As humanity's impact on the environment continues becomes increasingly apparent, more measures are being made to stem the tide of the over-exploitation of the world's fisheries.
The International Commission for the Conservation of Atlantic Tunas (ICCAT) passed a "total allowable catch" limit of 22,000 tons of bluefin for 2009. This number is down from the 29 500 tons allowed in 2008, but well in excess of the 15 000 tons recommended by ICCAT's own scientists. This is the legal allowable catch; illegal fishing will likely drive the total number of fish caught much higher. Environmental groups call the measure a disgrace.
The agreement also includes stricter measures aimed at limiting illegal tuna catches, defines mechanisms for control throughout the marketing chain and closes many outstanding loopholes. The EU apparently played hardball politics to get the higher than recommended quotas passed, threatening to penalize developing nations present at the meeting should they not agree to the higher limits. It seems to me that more and/or stricter laws are unlikely to staunch the flow; the EU has simply chosen to make sure that the national interests of its member nations are met. They're getting theirs while the getting is good, while paying lip service to the idea of sustainable fishing.
The last great US fishery is also looking at a reduced quota next season. Fisheries scientists recommended that next year's catch in the eastern Bering Sea, the main walleye pollack-fishing region for US boats, be cut by 18% to 815,000 tonnes. This continues a series of cuts in recent years that have seen the quota drop from almost 1,500,000 tons in 2005. Many argue that further reductions are needed with a quota to a quota around 500,000 tons in order to give the walleye pollack a chance to recover from years of overfishing. Pollock stocks have declined 20 percent per year since 2003, dipping to their lowest level since the late 1970s.
Will these cuts work? Such limits have been imposed before, with mixed results. In Scotland, stocks of herring and mackerel are on the verge of being (re)declared sustainable, following several years of cooperative conservation efforts. This is being hailed a success by local fishermen. Despite this, the season is limited to about 8 weeks a year to ensure conservation efforts are maintained.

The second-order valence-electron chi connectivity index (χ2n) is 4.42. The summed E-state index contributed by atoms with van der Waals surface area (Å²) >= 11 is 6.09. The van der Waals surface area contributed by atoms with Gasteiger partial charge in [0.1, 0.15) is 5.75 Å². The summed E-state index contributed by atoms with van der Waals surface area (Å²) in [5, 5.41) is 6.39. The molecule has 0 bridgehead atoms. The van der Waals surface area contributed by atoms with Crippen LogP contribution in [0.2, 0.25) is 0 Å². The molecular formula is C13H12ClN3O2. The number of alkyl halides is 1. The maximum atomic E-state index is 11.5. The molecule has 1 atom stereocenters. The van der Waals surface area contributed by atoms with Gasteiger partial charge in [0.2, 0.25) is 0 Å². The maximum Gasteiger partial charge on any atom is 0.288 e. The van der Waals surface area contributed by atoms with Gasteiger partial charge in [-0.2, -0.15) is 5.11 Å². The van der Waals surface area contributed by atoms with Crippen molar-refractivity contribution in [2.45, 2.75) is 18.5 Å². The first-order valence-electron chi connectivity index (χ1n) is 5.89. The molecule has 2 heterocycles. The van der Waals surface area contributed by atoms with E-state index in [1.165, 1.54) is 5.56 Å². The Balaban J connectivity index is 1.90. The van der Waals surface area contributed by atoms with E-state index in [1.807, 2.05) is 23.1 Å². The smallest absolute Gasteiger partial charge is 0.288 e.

However, the results on the other side of the Atlantic are not as positive. Atlantic cod is a symbol of boom-and-bust commercial fishing. After 50 years of heavy harvesting in the late 20th century, the Canadian cod fishery collapsed in the early 1990s. Total bans ensued, and fisheries managers expected to see a recovery. However, after 15 years of little to no fishing, local populations show no sign of rebounding. In fact, some will continue to spiral downward to extinction.
The main problem is that adult cod have been dying at an unusually high rate in recent years. No one knows why, but one cause might be increased predation by seals. The problem may be more widespread: The neighboring Scotian Shelf cod population also took a nosedive in the 1990s. While most other cod populations off Canada appear to be stable, the same could have been said about the southern Gulf population up until a few years ago.
It is not clear what the final outcome of these quota cuts will be. The ecology involved is complex and not fully known. And human actions further complicate matters. Over-fishing is but one of the many environmental disasters caused by human irresponsibility. We have a deleterious effect on the entire globe -- the short-sidedness of Our Way of Life. Strong economic incentives to curb our excesses are needed, while we discover new ways of living and co-existing with the ecosystem at large. A part of the natural world, not apart from it.
Image: Der Spiegel